3.7. Assessment of Small Intestinal Bacterial Overgrowth

Patients with intestinal dysmotility, and among these patients with AD-related gastroenteropathy, are predisposed to SIBO [24][86]. The prevalence of SIBO depends on the choice of diagnostic method [32][87]. Assessment of this condition is primarily needed when abdominal discomfort, bloating, and diarrhea are present in patients with AD. The most valid method for diagnosing SIBO is a luminal, jejunal aspirate for culture retrieved by endoscopy, but this method is invasive, subject to contamination, and may underestimate the intraluminal amount of microbiota. In addition to their use for assessment of orocecal transit time, hydrogen and methane breath tests are frequently used as an indirect and non-invasive method to detect SIBO. When SIBO is present, an early peak of expired hydrogen or methane gas is recognized due to fermentation within the small intestine [32]. A North American consensus provides a practical guide to a standardized performance and interpretation of breath tests, and these tests are widely used in clinical practice [88]. However, recent studies have questioned the utility of breath tests for diagnosing SIBO [89]. Simultaneously performed scintigraphy and breath test showed that rapid orocecal transit time and hereby early colonic fermentation with production of hydrogen or methane gas could erroneously be interpreted as SIBO [90]. Jejunal aspirates for culture did not correlate well with the breath test, and in general methods for diagnosing SIBO lack sensitivity, specificity, reproducibility, and standardization [89].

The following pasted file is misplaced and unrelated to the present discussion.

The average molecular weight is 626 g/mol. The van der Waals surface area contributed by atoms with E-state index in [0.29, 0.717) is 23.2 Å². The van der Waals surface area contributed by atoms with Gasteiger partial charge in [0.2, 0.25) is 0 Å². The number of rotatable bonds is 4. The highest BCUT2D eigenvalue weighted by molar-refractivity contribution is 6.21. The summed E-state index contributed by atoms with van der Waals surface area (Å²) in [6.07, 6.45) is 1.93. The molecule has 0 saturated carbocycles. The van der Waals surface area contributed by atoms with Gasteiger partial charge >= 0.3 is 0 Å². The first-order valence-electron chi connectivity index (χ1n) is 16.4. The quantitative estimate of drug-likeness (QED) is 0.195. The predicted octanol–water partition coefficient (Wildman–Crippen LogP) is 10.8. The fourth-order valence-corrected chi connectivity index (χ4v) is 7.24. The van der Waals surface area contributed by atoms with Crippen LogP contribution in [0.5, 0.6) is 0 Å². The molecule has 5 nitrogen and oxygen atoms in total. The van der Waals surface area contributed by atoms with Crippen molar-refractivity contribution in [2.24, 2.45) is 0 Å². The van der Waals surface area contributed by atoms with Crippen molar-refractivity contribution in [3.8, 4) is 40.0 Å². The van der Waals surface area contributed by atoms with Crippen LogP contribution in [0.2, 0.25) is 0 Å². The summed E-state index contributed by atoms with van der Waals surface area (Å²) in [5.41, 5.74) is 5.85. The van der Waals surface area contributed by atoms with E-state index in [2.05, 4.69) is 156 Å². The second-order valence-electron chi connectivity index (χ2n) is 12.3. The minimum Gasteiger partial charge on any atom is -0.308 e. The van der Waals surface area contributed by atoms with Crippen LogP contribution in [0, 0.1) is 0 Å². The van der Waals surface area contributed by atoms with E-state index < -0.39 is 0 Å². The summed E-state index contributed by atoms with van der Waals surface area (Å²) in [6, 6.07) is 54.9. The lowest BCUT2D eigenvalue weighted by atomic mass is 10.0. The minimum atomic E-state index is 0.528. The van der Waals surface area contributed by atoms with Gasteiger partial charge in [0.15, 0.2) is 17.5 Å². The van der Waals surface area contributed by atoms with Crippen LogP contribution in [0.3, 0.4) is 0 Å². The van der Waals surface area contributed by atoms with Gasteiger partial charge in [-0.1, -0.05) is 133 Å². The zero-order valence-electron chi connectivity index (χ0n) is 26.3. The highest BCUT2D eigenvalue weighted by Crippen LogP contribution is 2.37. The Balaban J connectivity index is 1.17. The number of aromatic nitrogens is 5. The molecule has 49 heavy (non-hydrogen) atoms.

3.8. Tests of Anorectal Motility